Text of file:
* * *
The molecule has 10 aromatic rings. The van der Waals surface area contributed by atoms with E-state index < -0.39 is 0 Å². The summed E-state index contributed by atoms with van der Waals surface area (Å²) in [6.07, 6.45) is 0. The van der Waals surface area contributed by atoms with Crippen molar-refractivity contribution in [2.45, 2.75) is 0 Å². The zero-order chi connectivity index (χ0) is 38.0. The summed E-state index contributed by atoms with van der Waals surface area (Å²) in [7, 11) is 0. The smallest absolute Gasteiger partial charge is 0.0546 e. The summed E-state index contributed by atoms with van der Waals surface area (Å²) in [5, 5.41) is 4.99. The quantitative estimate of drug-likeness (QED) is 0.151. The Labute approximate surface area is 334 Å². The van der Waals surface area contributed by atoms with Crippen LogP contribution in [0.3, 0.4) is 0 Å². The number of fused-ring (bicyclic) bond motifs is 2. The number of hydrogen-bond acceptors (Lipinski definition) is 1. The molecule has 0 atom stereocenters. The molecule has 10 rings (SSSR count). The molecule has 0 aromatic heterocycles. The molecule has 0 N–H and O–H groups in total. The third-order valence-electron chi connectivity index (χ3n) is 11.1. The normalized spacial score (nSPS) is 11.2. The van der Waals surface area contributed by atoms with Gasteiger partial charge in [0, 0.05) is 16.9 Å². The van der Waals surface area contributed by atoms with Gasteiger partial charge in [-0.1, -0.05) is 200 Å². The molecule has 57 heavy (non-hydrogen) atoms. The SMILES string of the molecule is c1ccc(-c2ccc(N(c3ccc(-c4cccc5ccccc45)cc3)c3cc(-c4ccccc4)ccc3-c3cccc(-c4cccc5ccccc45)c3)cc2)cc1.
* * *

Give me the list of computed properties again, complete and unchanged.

The molecule has 10 aromatic rings. The van der Waals surface area contributed by atoms with E-state index < -0.39 is 0 Å². The summed E-state index contributed by atoms with van der Waals surface area (Å²) in [6.07, 6.45) is 0. The van der Waals surface area contributed by atoms with Crippen molar-refractivity contribution in [2.45, 2.75) is 0 Å². The zero-order chi connectivity index (χ0) is 38.0. The summed E-state index contributed by atoms with van der Waals surface area (Å²) in [7, 11) is 0. The smallest absolute Gasteiger partial charge is 0.0546 e. The summed E-state index contributed by atoms with van der Waals surface area (Å²) in [5, 5.41) is 4.99. The quantitative estimate of drug-likeness (QED) is 0.151. The Labute approximate surface area is 334 Å². The van der Waals surface area contributed by atoms with Crippen LogP contribution in [0.3, 0.4) is 0 Å². The number of fused-ring (bicyclic) bond motifs is 2. The number of hydrogen-bond acceptors (Lipinski definition) is 1. The molecule has 0 atom stereocenters. The molecule has 10 rings (SSSR count). The molecule has 0 aromatic heterocycles. The molecule has 0 N–H and O–H groups in total. The third-order valence-electron chi connectivity index (χ3n) is 11.1. The normalized spacial score (nSPS) is 11.2. The van der Waals surface area contributed by atoms with Gasteiger partial charge in [0, 0.05) is 16.9 Å². The van der Waals surface area contributed by atoms with Gasteiger partial charge in [-0.1, -0.05) is 200 Å². The molecule has 57 heavy (non-hydrogen) atoms. The SMILES string of the molecule is c1ccc(-c2ccc(N(c3ccc(-c4cccc5ccccc45)cc3)c3cc(-c4ccccc4)ccc3-c3cccc(-c4cccc5ccccc45)c3)cc2)cc1.